When the Big Ten and Pac-12 voted against holding a traditional college football fall in August, spring became the sport’s last-ditch fallback option.
It didn’t happen; the Big Ten and Pac-12 reversed course, and Division I-A withstood an abbreviated autumn.
But a notch down the NCAA hierarchy, the spring season stuck. As UF, FSU and USF continue the five weeks of scrimmages and drills of traditional spring football, Stetson University is preparing to kick off its six-game Football Championship Subdivision (formerly Division I-AA) season Saturday in DeLand against Davidson College.
“Nothing’s normal anymore,” Stetson coach Roger Hughes said.
Although some of college football’s earliest games happened in the second semester, meaningful contests this late in the school year haven’t happened since the early 20th century. That left Hughes and his colleagues without a clear blueprint to follow as a bunch of routine-driven minds tried to transform a tradition-rich game and culture.
The first thing teams had to figure out: Did they want to play at all?
Two of the state’s other FCS programs, Bethune-Cookman and Florida A&M, decided their answer was no. They opted out.
At Stetson, the Hatters thought differently. The program doesn’t award athletic scholarships, so every player is paying to be at school and on the team. Hughes felt obligated to live up to his part of the financial arrangement by providing whatever kind of season he can.
“We’re making every effort to fulfill the promise we made to them when we recruited them,” Hughes said.
With that decision made, Hughes and the Hatters had to sort through the unusual logistics.
Stetson took its typical spring practice plan and moved it to the fall. That should provide an extra benefit of giving freshmen valuable practice time before their first season. And because the NCAA is giving every player an extra year of eligibility, they’ll have even more time to grow for next fall and beyond.
“It’s really one of those things where we can develop as much as we can out of the younger players,” Hughes said.
But long-term development isn’t Hughes’ only focus this season. It can’t be.
Although some seniors may want to return for an extra year, others won’t; this odd spring will be the final football season some of them play. They don’t want to be building for a future fall season. They want to win now.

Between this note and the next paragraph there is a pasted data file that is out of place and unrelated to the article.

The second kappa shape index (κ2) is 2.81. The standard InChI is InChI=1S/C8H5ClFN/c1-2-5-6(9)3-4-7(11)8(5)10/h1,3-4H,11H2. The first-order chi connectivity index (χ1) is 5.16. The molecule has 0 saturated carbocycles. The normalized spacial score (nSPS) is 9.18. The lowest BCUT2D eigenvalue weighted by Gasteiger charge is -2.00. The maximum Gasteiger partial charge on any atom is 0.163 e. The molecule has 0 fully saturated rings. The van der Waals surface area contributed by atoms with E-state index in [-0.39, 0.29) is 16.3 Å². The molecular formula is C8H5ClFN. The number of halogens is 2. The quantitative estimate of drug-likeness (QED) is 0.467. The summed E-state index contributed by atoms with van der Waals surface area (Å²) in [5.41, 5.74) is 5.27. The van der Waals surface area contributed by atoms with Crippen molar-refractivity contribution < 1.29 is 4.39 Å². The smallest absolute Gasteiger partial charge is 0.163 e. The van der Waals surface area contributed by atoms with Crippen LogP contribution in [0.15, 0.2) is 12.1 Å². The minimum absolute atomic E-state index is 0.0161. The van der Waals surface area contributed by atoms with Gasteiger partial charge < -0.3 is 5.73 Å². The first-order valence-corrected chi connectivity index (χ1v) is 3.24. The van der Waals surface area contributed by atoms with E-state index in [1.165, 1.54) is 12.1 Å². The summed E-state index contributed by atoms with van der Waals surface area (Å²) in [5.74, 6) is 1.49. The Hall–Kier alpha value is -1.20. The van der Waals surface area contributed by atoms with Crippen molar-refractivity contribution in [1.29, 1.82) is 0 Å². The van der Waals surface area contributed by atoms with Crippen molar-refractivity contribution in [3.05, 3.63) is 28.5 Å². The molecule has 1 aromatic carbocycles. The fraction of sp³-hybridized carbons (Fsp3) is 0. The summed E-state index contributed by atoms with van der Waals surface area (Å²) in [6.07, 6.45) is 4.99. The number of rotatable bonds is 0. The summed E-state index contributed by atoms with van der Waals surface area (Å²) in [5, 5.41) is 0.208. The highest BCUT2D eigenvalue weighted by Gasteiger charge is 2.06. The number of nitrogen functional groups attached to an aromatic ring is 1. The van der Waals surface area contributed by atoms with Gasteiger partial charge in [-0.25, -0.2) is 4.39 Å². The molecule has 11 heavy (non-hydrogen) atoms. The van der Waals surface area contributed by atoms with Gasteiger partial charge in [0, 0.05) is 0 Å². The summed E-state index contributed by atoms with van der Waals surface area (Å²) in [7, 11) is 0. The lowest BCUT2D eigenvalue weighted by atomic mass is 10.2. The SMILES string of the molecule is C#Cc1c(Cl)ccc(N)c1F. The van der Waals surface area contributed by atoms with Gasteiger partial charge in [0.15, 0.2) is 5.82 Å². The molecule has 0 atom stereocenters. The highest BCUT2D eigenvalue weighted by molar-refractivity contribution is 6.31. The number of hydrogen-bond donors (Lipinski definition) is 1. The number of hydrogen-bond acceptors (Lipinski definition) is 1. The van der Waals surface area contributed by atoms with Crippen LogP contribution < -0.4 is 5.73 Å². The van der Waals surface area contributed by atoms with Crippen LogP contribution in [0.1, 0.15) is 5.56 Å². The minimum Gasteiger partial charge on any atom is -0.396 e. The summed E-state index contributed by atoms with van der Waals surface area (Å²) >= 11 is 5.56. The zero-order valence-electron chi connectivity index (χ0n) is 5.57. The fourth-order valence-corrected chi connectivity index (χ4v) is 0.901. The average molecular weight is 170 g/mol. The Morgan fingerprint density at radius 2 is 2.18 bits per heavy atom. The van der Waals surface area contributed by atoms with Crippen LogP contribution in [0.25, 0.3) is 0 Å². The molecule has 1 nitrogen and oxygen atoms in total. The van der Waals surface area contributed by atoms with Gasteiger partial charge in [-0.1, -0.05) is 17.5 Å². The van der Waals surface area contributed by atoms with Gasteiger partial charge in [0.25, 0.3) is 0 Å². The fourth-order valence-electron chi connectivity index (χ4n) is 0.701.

Because the eighth season of Hughes’ Stetson career is unlike any other, he asked some of his Division I-A friends how they handled the fall. They stressed that the emotional toll of a stop-and-start season can drain players’ psyches, so he needed to keep things light and build in plenty of rest.
“One of the pieces I got: Less is more,” Hughes said.
Just as Hughes must watch players’ mental health, he’s also having to adapt to different challenges to their physical health.
After not playing since November 2019, the Hatters will tackle a six-game season (plus a potential playoff run), then play what will hopefully be a full, normal schedule in the fall. Hughes said this season’s practice schedule is comparable to a normal spring, but there are understandable concerns about how players’ bodies will handle the load.
“We’ve got to be smarter as coaches,” Hughes said. “If we do it appropriate, I think we can be pretty successful at it.”
Hughes already sees one advantage from the spring season. Thanks to a shorter schedule and the falling costs of tests, Stetson is saving money on its twice-a-week, in-season testing compared to what it would have spent in the fall.
Beyond that, Hughes hopes Stetson’s status as the state’s only FCS team playing this spring helps raise the program’s profile.
“I think we have an opportunity to possibly get to some people who still are football fanatics but haven’t had a chance to watch us because they’re driving to Gainesville or Tallahassee or Miami,” Hughes said.
But what will those fans see? Hughes still is figuring that out amidst another spring of uncertainty.
“Everything has to be flexible,” Hughes said. “Put the ball down, and we’re going to play football whenever we get a chance to do it.
“We’re going to take care of what we need to do today to get better. Tomorrow, we’ll look at the circumstances and get better however we can within the circumstances.”